This transparency can be problematic in some scenarios where sensitive data needs to be kept confidential. 

For instance, keeping transaction details confidential in financial transactions is essential to prevent fraud or identity theft. 

In addition, the EVM’s lack of scalability limits the number of transactions that can be processed on the blockchain at any given time, leading to congestion and higher fees. 

Therefore, the zkEVM was developed to address these limitations. 

The following are the reasons for zkEVM:

  1. Enhanced privacy: zkEVM allows for private transactions and computations on the Ethereum network. This means that users can interact with decentralised applications (dApps) without revealing sensitive information such as their identity, transaction history, or the data they are working with.
  2. Improved scalability: Using zero-knowledge proofs (ZKPs) in zkEVM significantly reduces the amount of data that needs to be processed and stored on the Ethereum network. This can help to improve scalability and reduce the cost of gas fees.
  3. Secure computation: zkEVM provides a secure environment for executing smart contracts, as the computation is verified using ZKPs, which ensures that the computation output is correct and cannot be manipulated by malicious actors.
  4. Increased adoption: By providing a more private and scalable environment for Ethereum transactions, zkEVM can help increase the Ethereum network adoption among individuals and institutions.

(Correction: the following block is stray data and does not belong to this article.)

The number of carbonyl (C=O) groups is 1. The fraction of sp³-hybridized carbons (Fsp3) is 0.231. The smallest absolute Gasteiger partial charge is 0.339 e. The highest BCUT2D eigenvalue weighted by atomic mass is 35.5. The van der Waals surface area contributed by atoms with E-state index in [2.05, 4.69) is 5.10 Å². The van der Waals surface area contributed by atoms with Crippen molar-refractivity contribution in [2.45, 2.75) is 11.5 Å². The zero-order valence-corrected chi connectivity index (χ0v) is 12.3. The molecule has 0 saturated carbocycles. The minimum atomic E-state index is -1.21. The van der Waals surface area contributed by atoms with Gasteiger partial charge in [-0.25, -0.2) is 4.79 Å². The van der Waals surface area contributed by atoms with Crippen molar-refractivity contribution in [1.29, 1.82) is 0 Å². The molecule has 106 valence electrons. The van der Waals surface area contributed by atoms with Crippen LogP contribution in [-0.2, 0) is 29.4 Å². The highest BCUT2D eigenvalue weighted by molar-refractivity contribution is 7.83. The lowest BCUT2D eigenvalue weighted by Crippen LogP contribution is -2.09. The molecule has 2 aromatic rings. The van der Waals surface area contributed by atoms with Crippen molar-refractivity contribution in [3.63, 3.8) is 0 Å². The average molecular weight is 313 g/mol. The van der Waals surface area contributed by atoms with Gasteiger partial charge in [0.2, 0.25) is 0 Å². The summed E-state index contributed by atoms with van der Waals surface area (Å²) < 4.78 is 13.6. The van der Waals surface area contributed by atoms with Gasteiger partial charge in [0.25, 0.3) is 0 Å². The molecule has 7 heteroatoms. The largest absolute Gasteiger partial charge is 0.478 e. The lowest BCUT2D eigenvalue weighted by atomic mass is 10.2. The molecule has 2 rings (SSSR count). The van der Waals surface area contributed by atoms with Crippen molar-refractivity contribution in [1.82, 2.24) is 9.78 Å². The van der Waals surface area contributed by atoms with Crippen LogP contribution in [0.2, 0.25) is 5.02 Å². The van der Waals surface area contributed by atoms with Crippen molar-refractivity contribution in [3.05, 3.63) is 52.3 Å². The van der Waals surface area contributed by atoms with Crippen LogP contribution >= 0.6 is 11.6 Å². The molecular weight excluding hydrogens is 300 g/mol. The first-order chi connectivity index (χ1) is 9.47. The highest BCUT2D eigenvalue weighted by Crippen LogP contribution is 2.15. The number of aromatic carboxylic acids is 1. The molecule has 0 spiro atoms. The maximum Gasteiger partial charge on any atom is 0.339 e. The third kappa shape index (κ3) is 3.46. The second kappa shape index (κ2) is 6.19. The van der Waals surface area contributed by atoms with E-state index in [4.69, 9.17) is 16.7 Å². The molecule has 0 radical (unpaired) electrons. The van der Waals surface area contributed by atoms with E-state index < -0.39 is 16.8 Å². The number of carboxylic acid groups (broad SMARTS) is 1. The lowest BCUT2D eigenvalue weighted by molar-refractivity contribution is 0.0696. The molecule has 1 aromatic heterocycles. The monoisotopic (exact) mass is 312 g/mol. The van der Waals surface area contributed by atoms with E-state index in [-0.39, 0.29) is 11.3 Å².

Vitalik Buterin categorised Ethereum-compatible technologies into types, with lower numbers being more compatible with Ethereum infrastructure and higher numbers having faster proving times.

Type 1 – Fully Compatible with Ethereum

Type 1 zkEVMs are fully compatible with the current Ethereum system since they don’t alter it for a zero-knowledge proof generation. 

This allows for the reuse of block explorers and execution clients among Ethereum-native applications. 

Nevertheless, due to the high computational requirements for generating zero-knowledge proofs in some regions of the Ethereum protocol, zkEVMs experience extended proving times.

Type 1 examples:

  • zkEVM Community Edition
  • ZoKrates
  • Hopper
  • Semaphore

Type 2 – Fully EVM-Equivalent

Type 2 zkEVM projects are an improvement over Type 1 zkEVM projects because they allow for more complex computations to be performed while maintaining the privacy of the transaction. 

Type 1 zkEVMs are limited to only simple operations, such as adding and multiplying, while Type 2 zkEVMs can support more sophisticated computations like conditional statements and loops.